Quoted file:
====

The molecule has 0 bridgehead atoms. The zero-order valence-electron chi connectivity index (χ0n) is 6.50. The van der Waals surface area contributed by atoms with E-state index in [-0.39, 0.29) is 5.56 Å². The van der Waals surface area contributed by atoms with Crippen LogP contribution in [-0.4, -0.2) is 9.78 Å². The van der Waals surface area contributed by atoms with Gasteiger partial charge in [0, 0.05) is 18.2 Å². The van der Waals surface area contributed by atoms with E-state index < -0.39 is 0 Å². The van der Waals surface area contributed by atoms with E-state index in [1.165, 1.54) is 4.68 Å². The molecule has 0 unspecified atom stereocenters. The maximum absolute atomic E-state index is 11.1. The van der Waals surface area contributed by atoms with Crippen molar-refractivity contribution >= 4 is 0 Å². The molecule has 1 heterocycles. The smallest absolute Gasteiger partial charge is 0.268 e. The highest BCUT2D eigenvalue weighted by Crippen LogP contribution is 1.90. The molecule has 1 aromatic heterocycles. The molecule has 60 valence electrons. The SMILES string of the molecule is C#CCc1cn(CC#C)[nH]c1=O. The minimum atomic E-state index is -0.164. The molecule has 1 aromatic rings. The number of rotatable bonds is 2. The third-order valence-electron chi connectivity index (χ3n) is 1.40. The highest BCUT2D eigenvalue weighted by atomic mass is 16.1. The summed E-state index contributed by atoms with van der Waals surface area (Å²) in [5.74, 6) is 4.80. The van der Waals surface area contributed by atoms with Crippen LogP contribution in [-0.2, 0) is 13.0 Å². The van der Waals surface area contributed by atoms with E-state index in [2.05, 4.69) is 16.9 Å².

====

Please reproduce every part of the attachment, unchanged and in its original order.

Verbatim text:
The molecule has 0 bridgehead atoms. The zero-order valence-electron chi connectivity index (χ0n) is 6.50. The van der Waals surface area contributed by atoms with E-state index in [-0.39, 0.29) is 5.56 Å². The van der Waals surface area contributed by atoms with Crippen LogP contribution in [-0.4, -0.2) is 9.78 Å². The van der Waals surface area contributed by atoms with Gasteiger partial charge in [0, 0.05) is 18.2 Å². The van der Waals surface area contributed by atoms with E-state index < -0.39 is 0 Å². The van der Waals surface area contributed by atoms with E-state index in [1.165, 1.54) is 4.68 Å². The molecule has 0 unspecified atom stereocenters. The maximum absolute atomic E-state index is 11.1. The van der Waals surface area contributed by atoms with Crippen molar-refractivity contribution >= 4 is 0 Å². The molecule has 1 heterocycles. The smallest absolute Gasteiger partial charge is 0.268 e. The highest BCUT2D eigenvalue weighted by Crippen LogP contribution is 1.90. The molecule has 1 aromatic heterocycles. The molecule has 60 valence electrons. The SMILES string of the molecule is C#CCc1cn(CC#C)[nH]c1=O. The minimum atomic E-state index is -0.164. The molecule has 1 aromatic rings. The number of rotatable bonds is 2. The third-order valence-electron chi connectivity index (χ3n) is 1.40. The highest BCUT2D eigenvalue weighted by atomic mass is 16.1. The summed E-state index contributed by atoms with van der Waals surface area (Å²) in [5.74, 6) is 4.80. The van der Waals surface area contributed by atoms with Crippen LogP contribution in [-0.2, 0) is 13.0 Å². The van der Waals surface area contributed by atoms with E-state index in [2.05, 4.69) is 16.9 Å².